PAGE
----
Emerging Language and Education Policies in Lithuania

Hogan-Brun, Gabrielle; Ramonien&edot, Meilutė
April 2003
Language Policy;Apr2003, Vol. 2 Issue 1, p27
Academic Journal
Against a historical background, this paper explores language-related challenges that have arisen in Lithuania since the cessation of Soviet hegemony. The reinstatement in 1990 of the official status of Lithuanian led to the gradual replacement of Russian in public life. Provisions were made for public-sector employees and other members from the ethnic communities to become proficient in the state language, and laws were introduced for the protection of minority languages and cultures. Lithuania's two major ethnic groups, the Russians and the Poles, have responded differently to integration, requiring different educational measures to support the diverse needs of a society in transition. In contrast to the other Baltic states, where the proportion of Russians and other non-indigenous minorities is greater, Lithuanian language and education policies have been successful in promoting social integration whilst at the same time safeguarding cultural and linguistic diversity.


Related Articles

  • Do You Live in an Official English State?  // Human Events;3/28/2005, Vol. 61 Issue 11, p3 

    Focuses on English as an official language spoken in the U.S. Effort of Representative Pat McDonough to propose a bill in the Maryland Legislature that would make English the state's official language; Number of states that have already made English their official language, according to U.S....

  • Official Languages and Their Literatures. Beaudoin, Rejean; Lamontagne, Andre // Canadian Literature;Winter2002, Issue 175, p12 

    Editorial. Comments on the changing relations between the two official languages in Canada. Significance of the Official Languages Act; Responsibility for creating a market for bilingual readers.

  • Reply to the Rejoinder. Aunger, Edmund A. // Canadian Parliamentary Review;2009, Vol. 32 Issue 3, p32 

    The article offers the author's response regarding the derision of the alleged policy of privilege, hierarchy and bilingualism in Alberta. The author notes his disappointment that his paper on language policies has been misunderstood and its important constitutional issues are misrepresented....

  • Bilingual Chile? Maceri, Domenico // Language Magazine;Mar2005, Vol. 4 Issue 7, p17 

    Looks into the plan of the Chilean government to introduce English as a medium of communication in education and business. Importance of the plan with the country's active involvement in international trade; Reaction of other Chileans to the proposal; Implications of the plan for the...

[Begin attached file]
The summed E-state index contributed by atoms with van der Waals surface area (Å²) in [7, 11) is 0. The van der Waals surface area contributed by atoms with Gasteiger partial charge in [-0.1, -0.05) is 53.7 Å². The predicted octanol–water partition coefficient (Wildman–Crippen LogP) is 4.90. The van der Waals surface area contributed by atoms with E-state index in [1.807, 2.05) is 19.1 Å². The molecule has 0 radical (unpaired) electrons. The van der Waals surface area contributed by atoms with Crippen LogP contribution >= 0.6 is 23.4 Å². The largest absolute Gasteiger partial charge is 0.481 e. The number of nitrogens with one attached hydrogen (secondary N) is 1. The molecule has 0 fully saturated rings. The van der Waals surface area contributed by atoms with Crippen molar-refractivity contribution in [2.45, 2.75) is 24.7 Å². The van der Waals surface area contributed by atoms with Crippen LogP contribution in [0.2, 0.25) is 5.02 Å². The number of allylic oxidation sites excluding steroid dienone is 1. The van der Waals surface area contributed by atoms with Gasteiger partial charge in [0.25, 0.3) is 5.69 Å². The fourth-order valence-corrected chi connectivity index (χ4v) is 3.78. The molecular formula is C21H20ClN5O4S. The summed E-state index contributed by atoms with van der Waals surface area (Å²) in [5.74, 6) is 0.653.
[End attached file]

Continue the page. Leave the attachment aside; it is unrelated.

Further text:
• Bilingual Legislation.  // Language Magazine;Nov2006, Vol. 6 Issue 3, p19 

    The article chronicles Canada's legislation on bilingualism. Majority of Canadians associate bilingualism with the Official Languages Act which was implemented by Prime Minister Pierre Elliott Trudeau in 1969. The 1867 Constitution Act established English and French as the official languages of...

  • Expanding the use of non-dominant Caribbean languages: Can the law help? Brown-Blake, Celia // International Journal of Speech, Language & the Law;2014, Vol. 21 Issue 1, p51 

    Language planners and advocates, at a conference in Jamaica in 2011, agreed on the terms of a Charter on Language Rights and Language Policy in the Creole-speaking Caribbean. This document contains a raft of principles and entitlements regarding the use of language in public official domains....

  • ASPECTS OF LANGUAGE POLICY IN THE EUROPEAN UNION. Stepanovienė, Aušra // Public Security & Public Order / Visuomenes Saugumas ir Viesoji ;2015, Issue 15, p144 

    Annotation. The presence of linguistic diversity in Europe in general, and in the European Union in particular, is an important social, cultural, economic and political fact of life, and one which has significant implications both for Europe itself and for many other parts of the world. One of...

  • By any other name. Wolpin, Bill // American City & County;Mar2007, Vol. 122 Issue 3, p6 

    The article comments on a resolution passed by the New York City Council in February 2007 that would ban the use of n-words or offensive languages. New York joins at least a half dozen other local governments in four states to ban the word, including Westchester County and two cities in New...

  • Slovak Language Law: Slap in the Face. Palata, Lubos // Transitions Online;7/13/2009, p10 

    The article reports on the amendment of the official state language of Slovakia and offers for fines of 100-5,000 euros for violations of the law. The amendment is mainly intended at Slovakia's Hungarian-speaking minority, who amount around a half million people in a 5 million population. The...


Read the Article


Sorry, but this item is not currently available from your library.

Try another library?
Sign out of this library

Other Topics